In the past, Craigslist killers and Match.com horror stories often led the public to view social networking sites with one eyebrow raised. Now the stink is finally lifting.
We get it–any platform that provides the opportunity to pose as someone other than yourself will attract a certain number of dubious characters.
Now, however, social networking sites have begun to leverage the power of people with nothing–or at least nothing felonious–to hide. In other words, it’s now okay to tell your grandmother that you met your new boyfriend online or to tell your boss that you’re joining some online friends for a social dinner. This element of our culture and reality has changed. Online networking is the “new normal.”
Our ironic society has no problem understanding how living in a big city can be a lonely existence, and sites like Meetup, Grubwithus and Grouper now thrive in metropolises because even independent city folk want things like friends and significant others (go figure). These sites encourage users to meet not only in virtual reality but in real life–the part of life that requires one to get a hair cut and feed the dog. In fact, real-life interests like these provide perfect starting points for bringing people together.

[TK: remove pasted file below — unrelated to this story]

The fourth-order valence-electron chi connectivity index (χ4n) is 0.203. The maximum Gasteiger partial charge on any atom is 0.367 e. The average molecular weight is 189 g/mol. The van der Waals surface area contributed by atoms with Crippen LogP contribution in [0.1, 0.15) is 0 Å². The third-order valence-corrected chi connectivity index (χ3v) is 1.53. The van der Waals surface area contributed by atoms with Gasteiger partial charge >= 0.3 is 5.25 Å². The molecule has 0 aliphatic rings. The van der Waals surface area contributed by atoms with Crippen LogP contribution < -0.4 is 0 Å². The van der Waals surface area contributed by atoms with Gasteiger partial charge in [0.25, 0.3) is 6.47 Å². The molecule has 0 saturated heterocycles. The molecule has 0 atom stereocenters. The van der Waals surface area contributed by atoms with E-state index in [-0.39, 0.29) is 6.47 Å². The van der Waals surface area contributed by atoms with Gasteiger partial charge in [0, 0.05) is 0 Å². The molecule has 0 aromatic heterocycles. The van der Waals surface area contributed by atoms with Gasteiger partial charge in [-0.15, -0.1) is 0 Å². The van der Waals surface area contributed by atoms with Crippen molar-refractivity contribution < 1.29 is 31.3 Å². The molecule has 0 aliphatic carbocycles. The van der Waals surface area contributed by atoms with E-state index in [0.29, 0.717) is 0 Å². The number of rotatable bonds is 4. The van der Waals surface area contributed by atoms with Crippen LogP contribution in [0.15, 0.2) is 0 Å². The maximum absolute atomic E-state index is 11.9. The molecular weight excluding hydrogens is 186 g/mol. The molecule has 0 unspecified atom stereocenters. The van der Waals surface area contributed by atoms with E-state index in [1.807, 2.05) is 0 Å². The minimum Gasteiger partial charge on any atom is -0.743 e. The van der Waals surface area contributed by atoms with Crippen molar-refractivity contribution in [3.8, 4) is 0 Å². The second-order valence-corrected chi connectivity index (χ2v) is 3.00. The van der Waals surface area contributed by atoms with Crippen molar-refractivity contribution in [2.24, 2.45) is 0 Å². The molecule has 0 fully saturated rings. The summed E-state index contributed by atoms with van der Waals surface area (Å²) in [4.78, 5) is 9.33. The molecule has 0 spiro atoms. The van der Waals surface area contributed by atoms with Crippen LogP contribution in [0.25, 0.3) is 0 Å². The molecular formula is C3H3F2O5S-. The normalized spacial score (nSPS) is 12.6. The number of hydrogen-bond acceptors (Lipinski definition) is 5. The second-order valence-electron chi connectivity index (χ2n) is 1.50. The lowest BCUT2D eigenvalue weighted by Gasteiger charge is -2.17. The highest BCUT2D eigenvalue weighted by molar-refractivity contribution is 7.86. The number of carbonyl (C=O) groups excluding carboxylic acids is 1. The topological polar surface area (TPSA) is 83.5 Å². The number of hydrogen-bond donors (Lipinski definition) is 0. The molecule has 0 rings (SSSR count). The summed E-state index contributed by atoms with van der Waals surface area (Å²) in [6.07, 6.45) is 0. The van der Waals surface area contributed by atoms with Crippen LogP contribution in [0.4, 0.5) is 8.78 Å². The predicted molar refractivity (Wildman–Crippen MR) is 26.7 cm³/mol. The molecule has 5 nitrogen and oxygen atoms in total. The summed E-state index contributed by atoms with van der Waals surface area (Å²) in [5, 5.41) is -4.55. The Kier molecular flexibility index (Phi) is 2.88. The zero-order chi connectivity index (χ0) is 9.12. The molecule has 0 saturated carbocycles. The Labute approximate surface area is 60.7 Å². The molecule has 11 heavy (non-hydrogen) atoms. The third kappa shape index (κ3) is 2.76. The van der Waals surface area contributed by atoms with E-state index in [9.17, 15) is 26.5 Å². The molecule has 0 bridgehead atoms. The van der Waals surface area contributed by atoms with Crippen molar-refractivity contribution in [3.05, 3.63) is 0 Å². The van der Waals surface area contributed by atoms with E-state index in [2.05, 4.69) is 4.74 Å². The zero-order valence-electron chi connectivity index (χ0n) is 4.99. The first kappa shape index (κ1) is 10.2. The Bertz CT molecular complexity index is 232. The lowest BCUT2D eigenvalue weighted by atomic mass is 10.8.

None of us like to think our interests make us weird or crazy, so when we discover others who are passionate about pugs, samurai swords, Portuguese wine or vintage European hats, we tend to see something of ourselves in them. We see someone we could be friends with–or perhaps even date and (gasp!) marry.
We have little doubt that a growing number of brands and companies will soon find ways to mine this paradigm for profits. As social networking sites continue to grow in popularity and users growing more comfortable dealing with other human beings online (and trusting their profiles to be at least somewhat accurate), isolation will no longer be a symptom of poor fortune; it will be a choice.
If only being human–both online and in real life–were that simple.